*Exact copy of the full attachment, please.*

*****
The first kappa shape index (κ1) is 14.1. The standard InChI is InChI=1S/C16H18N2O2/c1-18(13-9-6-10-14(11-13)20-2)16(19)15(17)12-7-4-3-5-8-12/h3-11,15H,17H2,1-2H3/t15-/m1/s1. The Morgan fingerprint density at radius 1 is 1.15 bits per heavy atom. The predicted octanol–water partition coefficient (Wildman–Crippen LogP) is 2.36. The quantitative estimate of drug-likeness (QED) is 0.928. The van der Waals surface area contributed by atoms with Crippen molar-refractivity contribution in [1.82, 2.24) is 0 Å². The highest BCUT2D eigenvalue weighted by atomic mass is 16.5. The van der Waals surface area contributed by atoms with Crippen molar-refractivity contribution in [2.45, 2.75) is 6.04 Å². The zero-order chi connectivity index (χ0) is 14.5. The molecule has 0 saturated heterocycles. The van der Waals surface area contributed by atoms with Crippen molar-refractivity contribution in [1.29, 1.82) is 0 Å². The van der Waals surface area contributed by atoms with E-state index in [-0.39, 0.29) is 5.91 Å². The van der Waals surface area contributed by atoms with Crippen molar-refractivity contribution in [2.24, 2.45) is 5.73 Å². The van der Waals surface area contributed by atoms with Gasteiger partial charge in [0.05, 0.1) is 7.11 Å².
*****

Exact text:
The first kappa shape index (κ1) is 14.1. The standard InChI is InChI=1S/C16H18N2O2/c1-18(13-9-6-10-14(11-13)20-2)16(19)15(17)12-7-4-3-5-8-12/h3-11,15H,17H2,1-2H3/t15-/m1/s1. The Morgan fingerprint density at radius 1 is 1.15 bits per heavy atom. The predicted octanol–water partition coefficient (Wildman–Crippen LogP) is 2.36. The quantitative estimate of drug-likeness (QED) is 0.928. The van der Waals surface area contributed by atoms with Crippen molar-refractivity contribution in [1.82, 2.24) is 0 Å². The highest BCUT2D eigenvalue weighted by atomic mass is 16.5. The van der Waals surface area contributed by atoms with Crippen molar-refractivity contribution in [2.45, 2.75) is 6.04 Å². The zero-order chi connectivity index (χ0) is 14.5. The molecule has 0 saturated heterocycles. The van der Waals surface area contributed by atoms with Crippen molar-refractivity contribution in [1.29, 1.82) is 0 Å². The van der Waals surface area contributed by atoms with E-state index in [-0.39, 0.29) is 5.91 Å². The van der Waals surface area contributed by atoms with Crippen molar-refractivity contribution in [2.24, 2.45) is 5.73 Å². The van der Waals surface area contributed by atoms with Gasteiger partial charge in [0.05, 0.1) is 7.11 Å².